Developing cultural competence for social work with families living in poverty

Gordon Jack, Owen Gill

    Research output: Contribution to journalArticlepeer-review

    10 Citations (Scopus)

    Abstract

    Social workers need to have a good understanding of the cultural contexts within which the families they are working with are living. Whilst each context will be unique in many respects, the majority of families involved with social workers will share the experience of living in impoverished circumstances. At a time when levels of family poverty are rising rapidly in the UK and many other European countries as a result of a global financial crisis followed by economic recession and major cuts in public spending, it is particularly important that social workers understand the impact of poverty on the lives of the adults and children with whom they are engaged. One of the best ways of developing an understanding of any aspect of culture is to listen to people talking about their lives. Using a combination of research evidence based on the first-hand accounts of parents and children, and analysis of selected practice examples drawn from anti-poverty social work in England, the key elements of culturally competent practice for social work with families living in poverty are identified.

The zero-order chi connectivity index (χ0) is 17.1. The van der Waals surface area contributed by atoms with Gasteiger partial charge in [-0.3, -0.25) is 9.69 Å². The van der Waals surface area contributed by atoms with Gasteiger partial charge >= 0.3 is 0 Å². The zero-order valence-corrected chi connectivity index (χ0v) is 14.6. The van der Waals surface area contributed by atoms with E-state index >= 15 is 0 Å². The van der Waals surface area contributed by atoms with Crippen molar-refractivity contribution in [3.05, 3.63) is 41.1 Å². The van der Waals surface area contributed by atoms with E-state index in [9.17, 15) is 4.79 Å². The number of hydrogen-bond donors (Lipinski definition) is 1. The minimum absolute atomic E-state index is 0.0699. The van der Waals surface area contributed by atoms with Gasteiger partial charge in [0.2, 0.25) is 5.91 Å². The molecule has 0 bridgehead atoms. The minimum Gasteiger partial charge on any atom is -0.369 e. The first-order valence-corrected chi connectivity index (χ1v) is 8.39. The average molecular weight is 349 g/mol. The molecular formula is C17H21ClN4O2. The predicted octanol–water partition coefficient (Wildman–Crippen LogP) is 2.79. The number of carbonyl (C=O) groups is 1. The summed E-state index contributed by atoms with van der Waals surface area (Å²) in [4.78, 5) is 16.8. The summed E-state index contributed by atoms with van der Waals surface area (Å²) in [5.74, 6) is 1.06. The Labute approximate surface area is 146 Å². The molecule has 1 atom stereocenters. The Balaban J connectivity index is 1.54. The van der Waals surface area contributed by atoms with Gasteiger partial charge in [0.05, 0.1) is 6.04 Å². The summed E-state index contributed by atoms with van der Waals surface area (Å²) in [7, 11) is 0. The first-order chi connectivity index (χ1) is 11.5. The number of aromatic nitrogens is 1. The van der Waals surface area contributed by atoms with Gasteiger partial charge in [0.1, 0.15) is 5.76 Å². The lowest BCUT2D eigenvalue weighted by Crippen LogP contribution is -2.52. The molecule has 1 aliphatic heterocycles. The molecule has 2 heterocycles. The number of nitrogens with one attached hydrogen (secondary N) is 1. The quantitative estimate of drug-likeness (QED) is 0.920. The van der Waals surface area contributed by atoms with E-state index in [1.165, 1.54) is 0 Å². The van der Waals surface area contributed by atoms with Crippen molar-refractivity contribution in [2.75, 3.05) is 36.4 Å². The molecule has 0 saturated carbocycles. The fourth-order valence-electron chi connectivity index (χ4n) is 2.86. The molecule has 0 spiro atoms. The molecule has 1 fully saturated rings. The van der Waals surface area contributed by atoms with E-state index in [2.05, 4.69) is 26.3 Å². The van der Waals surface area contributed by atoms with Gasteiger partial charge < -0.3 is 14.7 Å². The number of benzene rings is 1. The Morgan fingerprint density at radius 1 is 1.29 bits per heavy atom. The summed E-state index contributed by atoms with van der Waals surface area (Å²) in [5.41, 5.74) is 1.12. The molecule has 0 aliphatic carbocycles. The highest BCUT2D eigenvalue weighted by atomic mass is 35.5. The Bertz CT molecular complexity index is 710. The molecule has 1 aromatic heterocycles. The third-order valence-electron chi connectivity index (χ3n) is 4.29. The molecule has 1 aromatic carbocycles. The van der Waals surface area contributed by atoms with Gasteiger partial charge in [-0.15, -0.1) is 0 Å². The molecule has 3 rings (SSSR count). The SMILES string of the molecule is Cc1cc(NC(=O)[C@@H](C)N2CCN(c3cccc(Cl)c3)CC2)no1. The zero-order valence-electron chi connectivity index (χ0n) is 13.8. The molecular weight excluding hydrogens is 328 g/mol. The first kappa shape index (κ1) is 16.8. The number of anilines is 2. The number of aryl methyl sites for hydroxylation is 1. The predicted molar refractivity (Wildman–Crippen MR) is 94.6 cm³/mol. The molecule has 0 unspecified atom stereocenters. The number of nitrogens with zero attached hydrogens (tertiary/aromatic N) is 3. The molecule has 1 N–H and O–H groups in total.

Original languageEnglish
    Pages (from-to)220-234
    JournalEuropean Journal of Social Work
    Volume16
    Issue number2
    DOIs
    Publication statusPublished - 2013

    Fingerprint

    Dive into the research topics of 'Developing cultural competence for social work with families living in poverty'. Together they form a unique fingerprint.

    Cite this